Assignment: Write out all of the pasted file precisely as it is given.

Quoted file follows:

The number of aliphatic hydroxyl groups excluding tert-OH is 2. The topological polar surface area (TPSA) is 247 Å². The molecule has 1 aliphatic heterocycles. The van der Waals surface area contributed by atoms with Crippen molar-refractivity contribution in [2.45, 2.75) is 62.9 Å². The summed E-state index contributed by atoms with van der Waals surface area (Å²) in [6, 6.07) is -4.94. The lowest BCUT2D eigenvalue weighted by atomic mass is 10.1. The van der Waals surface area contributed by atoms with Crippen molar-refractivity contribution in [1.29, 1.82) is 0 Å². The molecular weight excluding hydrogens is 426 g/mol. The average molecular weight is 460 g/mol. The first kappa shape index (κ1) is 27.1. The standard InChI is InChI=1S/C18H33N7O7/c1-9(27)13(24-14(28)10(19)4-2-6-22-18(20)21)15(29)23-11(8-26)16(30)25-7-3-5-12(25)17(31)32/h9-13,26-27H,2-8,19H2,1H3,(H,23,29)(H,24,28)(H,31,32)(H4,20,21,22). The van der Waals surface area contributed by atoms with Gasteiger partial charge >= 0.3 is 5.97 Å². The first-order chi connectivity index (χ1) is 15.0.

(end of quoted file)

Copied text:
The number of aliphatic hydroxyl groups excluding tert-OH is 2. The topological polar surface area (TPSA) is 247 Å². The molecule has 1 aliphatic heterocycles. The van der Waals surface area contributed by atoms with Crippen molar-refractivity contribution in [2.45, 2.75) is 62.9 Å². The summed E-state index contributed by atoms with van der Waals surface area (Å²) in [6, 6.07) is -4.94. The lowest BCUT2D eigenvalue weighted by atomic mass is 10.1. The van der Waals surface area contributed by atoms with Crippen molar-refractivity contribution in [1.29, 1.82) is 0 Å². The molecular weight excluding hydrogens is 426 g/mol. The average molecular weight is 460 g/mol. The first kappa shape index (κ1) is 27.1. The standard InChI is InChI=1S/C18H33N7O7/c1-9(27)13(24-14(28)10(19)4-2-6-22-18(20)21)15(29)23-11(8-26)16(30)25-7-3-5-12(25)17(31)32/h9-13,26-27H,2-8,19H2,1H3,(H,23,29)(H,24,28)(H,31,32)(H4,20,21,22). The van der Waals surface area contributed by atoms with Gasteiger partial charge >= 0.3 is 5.97 Å². The first-order chi connectivity index (χ1) is 15.0.